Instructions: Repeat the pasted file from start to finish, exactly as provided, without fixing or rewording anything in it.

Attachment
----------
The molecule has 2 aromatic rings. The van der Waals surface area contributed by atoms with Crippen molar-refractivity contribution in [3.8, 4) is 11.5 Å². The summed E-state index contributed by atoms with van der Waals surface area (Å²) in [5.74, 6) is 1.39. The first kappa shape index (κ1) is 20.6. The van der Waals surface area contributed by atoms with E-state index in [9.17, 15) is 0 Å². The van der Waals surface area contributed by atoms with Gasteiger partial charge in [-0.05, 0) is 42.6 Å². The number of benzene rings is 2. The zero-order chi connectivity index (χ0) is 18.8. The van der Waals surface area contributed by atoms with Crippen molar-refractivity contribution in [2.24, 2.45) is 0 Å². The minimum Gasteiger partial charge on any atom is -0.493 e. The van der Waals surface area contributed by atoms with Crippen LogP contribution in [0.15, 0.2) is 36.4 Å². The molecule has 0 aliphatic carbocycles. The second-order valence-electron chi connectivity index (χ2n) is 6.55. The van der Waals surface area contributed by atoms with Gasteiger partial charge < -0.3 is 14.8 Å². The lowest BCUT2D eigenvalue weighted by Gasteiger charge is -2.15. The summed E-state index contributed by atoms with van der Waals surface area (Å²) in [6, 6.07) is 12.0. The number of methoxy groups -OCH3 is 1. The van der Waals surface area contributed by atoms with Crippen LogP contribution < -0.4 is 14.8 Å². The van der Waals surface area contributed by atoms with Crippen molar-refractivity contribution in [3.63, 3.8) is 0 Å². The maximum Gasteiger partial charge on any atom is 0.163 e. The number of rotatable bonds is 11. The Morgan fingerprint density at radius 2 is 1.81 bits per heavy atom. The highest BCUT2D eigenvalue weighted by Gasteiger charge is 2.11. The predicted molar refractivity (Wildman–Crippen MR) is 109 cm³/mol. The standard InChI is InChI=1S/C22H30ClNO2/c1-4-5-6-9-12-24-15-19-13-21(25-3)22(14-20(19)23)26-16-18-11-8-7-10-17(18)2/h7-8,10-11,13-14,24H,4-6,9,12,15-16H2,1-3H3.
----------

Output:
The molecule has 2 aromatic rings. The van der Waals surface area contributed by atoms with Crippen molar-refractivity contribution in [3.8, 4) is 11.5 Å². The summed E-state index contributed by atoms with van der Waals surface area (Å²) in [5.74, 6) is 1.39. The first kappa shape index (κ1) is 20.6. The van der Waals surface area contributed by atoms with E-state index in [9.17, 15) is 0 Å². The van der Waals surface area contributed by atoms with Gasteiger partial charge in [-0.05, 0) is 42.6 Å². The number of benzene rings is 2. The zero-order chi connectivity index (χ0) is 18.8. The van der Waals surface area contributed by atoms with Crippen molar-refractivity contribution in [2.24, 2.45) is 0 Å². The minimum Gasteiger partial charge on any atom is -0.493 e. The van der Waals surface area contributed by atoms with Crippen LogP contribution in [0.15, 0.2) is 36.4 Å². The molecule has 0 aliphatic carbocycles. The second-order valence-electron chi connectivity index (χ2n) is 6.55. The van der Waals surface area contributed by atoms with Gasteiger partial charge < -0.3 is 14.8 Å². The lowest BCUT2D eigenvalue weighted by Gasteiger charge is -2.15. The summed E-state index contributed by atoms with van der Waals surface area (Å²) in [6, 6.07) is 12.0. The number of methoxy groups -OCH3 is 1. The van der Waals surface area contributed by atoms with Crippen LogP contribution < -0.4 is 14.8 Å². The van der Waals surface area contributed by atoms with Crippen molar-refractivity contribution in [3.63, 3.8) is 0 Å². The maximum Gasteiger partial charge on any atom is 0.163 e. The number of rotatable bonds is 11. The Morgan fingerprint density at radius 2 is 1.81 bits per heavy atom. The highest BCUT2D eigenvalue weighted by Gasteiger charge is 2.11. The predicted molar refractivity (Wildman–Crippen MR) is 109 cm³/mol. The standard InChI is InChI=1S/C22H30ClNO2/c1-4-5-6-9-12-24-15-19-13-21(25-3)22(14-20(19)23)26-16-18-11-8-7-10-17(18)2/h7-8,10-11,13-14,24H,4-6,9,12,15-16H2,1-3H3.